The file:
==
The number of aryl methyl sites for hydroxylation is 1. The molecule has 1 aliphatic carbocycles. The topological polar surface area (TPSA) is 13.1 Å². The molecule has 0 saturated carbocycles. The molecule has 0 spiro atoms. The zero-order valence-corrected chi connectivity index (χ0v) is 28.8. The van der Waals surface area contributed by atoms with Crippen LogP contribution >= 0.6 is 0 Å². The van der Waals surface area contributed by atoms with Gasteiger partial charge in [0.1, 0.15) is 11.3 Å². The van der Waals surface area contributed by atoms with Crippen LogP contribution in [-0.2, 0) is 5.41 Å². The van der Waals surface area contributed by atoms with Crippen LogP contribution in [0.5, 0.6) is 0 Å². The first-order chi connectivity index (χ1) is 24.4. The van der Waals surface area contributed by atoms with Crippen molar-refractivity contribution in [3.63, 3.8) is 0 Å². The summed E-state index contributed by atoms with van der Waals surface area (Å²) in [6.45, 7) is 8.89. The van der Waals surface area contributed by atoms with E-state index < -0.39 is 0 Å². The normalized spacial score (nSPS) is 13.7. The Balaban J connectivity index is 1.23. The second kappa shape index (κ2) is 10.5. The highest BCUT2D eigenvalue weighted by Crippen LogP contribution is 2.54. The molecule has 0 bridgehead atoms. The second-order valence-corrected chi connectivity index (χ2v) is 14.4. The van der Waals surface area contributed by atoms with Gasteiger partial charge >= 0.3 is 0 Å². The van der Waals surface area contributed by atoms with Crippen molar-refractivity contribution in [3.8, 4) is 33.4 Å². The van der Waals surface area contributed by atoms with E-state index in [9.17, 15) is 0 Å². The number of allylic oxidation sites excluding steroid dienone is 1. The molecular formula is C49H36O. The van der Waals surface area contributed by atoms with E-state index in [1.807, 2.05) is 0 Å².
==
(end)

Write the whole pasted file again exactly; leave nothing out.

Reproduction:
The number of aryl methyl sites for hydroxylation is 1. The molecule has 1 aliphatic carbocycles. The topological polar surface area (TPSA) is 13.1 Å². The molecule has 0 saturated carbocycles. The molecule has 0 spiro atoms. The zero-order valence-corrected chi connectivity index (χ0v) is 28.8. The van der Waals surface area contributed by atoms with Crippen LogP contribution >= 0.6 is 0 Å². The van der Waals surface area contributed by atoms with Gasteiger partial charge in [0.1, 0.15) is 11.3 Å². The van der Waals surface area contributed by atoms with Crippen LogP contribution in [-0.2, 0) is 5.41 Å². The van der Waals surface area contributed by atoms with Crippen LogP contribution in [0.5, 0.6) is 0 Å². The first-order chi connectivity index (χ1) is 24.4. The van der Waals surface area contributed by atoms with Crippen molar-refractivity contribution in [3.63, 3.8) is 0 Å². The summed E-state index contributed by atoms with van der Waals surface area (Å²) in [6.45, 7) is 8.89. The van der Waals surface area contributed by atoms with E-state index < -0.39 is 0 Å². The normalized spacial score (nSPS) is 13.7. The Balaban J connectivity index is 1.23. The second kappa shape index (κ2) is 10.5. The highest BCUT2D eigenvalue weighted by Crippen LogP contribution is 2.54. The molecule has 0 bridgehead atoms. The second-order valence-corrected chi connectivity index (χ2v) is 14.4. The van der Waals surface area contributed by atoms with Gasteiger partial charge >= 0.3 is 0 Å². The van der Waals surface area contributed by atoms with Crippen molar-refractivity contribution in [3.8, 4) is 33.4 Å². The van der Waals surface area contributed by atoms with E-state index in [9.17, 15) is 0 Å². The number of allylic oxidation sites excluding steroid dienone is 1. The molecular formula is C49H36O. The van der Waals surface area contributed by atoms with E-state index in [1.807, 2.05) is 0 Å².